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ISSN 1409-6900 | UDK 82+7     Blesok no. 10-11 | volume II | August-November, 1999



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                     Peer-reviewed journal
Blesok no. 10-11August-November, 1999
Reviews

The Dionysus Phenomenon and the Metamorphoses in Macedonian Oral Literature

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p. 1
Lenka Tatarovska

    The cult of Dionysus came to the Hellenists from Trakia and Macedonia[1] and according to some, it originates from Asia Minor[2]. The myth about the torn apart child Dionysus – Jagerus was made known by Christian authors[3]. On Hera’s command, the newborn son of Zeus was torn apart by the Titans, and a tree sprout immediately on the ground where his blood dropped. The Titans placed the torn body into a cauldron and boiled him. But the goddess Rhea put the pieces back together and brought him back to life. Later on, by the order of his father Zeus, through Hermes, Dionysus was transformed into both a goat and a ram, and was given to the care of the nymphs in one of the caves on the hill of Nis. The Epicurean Philodem, from Cicerone’s time, talked about the tree births of Dionysus, i.e.: the first of a mother, the second of Zeus’ hip bone, similar to the Hittite god of the winds born in Kumbaya – where any existence of a mother was excluded. This ceremonial birth, of male sex only, is a well know Jewish ceremony borrowed from the Hittites (Book of Ruth 3:9)[4]. The third birth of Dionysus was when his grandmother – the goddess Rhea saved the heart of the torn child and joined the pieces together. In this „crime of the Titans“ the old scenario through which the child was given a divine immortality can be recognized. Also, the most dramatic episode of the myth is the tearing and the boiling part. The passing of the human body through fire and it’s metamorphosis also represents an initiation ceremony through which immortality was achieved. The tearing, boiling or passing through fire was a feature of the Shaman initiation.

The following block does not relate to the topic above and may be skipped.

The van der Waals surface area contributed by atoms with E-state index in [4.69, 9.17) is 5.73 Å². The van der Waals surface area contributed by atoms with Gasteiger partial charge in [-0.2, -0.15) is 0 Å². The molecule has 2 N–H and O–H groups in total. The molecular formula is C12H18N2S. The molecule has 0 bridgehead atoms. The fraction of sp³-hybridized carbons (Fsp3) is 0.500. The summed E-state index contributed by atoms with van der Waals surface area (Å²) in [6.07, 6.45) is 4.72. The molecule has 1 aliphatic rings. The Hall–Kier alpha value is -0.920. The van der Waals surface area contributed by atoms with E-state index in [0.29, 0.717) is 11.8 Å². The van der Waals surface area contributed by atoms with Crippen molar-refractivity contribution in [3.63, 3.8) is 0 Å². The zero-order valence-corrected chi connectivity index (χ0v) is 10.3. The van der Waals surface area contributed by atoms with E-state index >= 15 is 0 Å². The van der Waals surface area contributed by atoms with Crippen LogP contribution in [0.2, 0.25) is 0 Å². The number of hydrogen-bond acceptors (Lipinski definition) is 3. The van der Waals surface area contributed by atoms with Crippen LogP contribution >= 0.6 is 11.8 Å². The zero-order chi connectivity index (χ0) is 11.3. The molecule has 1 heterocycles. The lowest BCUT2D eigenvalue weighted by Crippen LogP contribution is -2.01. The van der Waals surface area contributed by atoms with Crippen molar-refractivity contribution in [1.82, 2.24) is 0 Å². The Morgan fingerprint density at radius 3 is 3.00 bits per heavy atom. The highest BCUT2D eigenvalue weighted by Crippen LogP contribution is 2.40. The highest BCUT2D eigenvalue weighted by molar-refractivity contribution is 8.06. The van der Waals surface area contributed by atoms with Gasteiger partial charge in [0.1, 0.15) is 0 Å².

The initiation character of the Dionysus ceremony can be easily recognized in Delphi where the women were celebrating the rebirth of the god. While they were celebrating, the torn body of Dionysus was placed into a basket, ready to be reborn. Later on, Orpheus was considered as a reformer of Dionysus mysteries, and in the fifth century they adopt „orphic“ elements. Dionysus was a god who was different from the Olympian gods, and who was amazing with his appearances and variety of transformations. Always moving about, he was always ready to be connected with different, even antagonistic, divinities such as e.g. Demitrus and Apollon[5]. This god is known by

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1. Milosh N. Gjuric, Orfizam I helenska filozofija I Dionisov kult I njegovo oblagorogjivanje u orfizmu, vo: Kroz helensku istoriju, knjizhevnost I muziku (studije I ogledi), Beograd, 1955, 227.
2. Vojin Matikj, Sveti vuk, vo: Zaboravljena bozhanstva, Beograd, 1972, 59.
3. Mircha Elijade, Istorija verovanja I religiskih ideja I, Od kamenog doba do Eleusinskih misterija. Prevela Biljana Jukic. Beograd, 1991, 312.
4. Robert Grevs, Grchki mitovi, prva knjiga. Beograd, 1974, 104-105, 109-110.
5. Mircha Elijade, Istorija verovanja I religijskih ideja I, … Str. 314. ; Robert Grevs, Grchki mitovi, prva knjiga… Str. 109.






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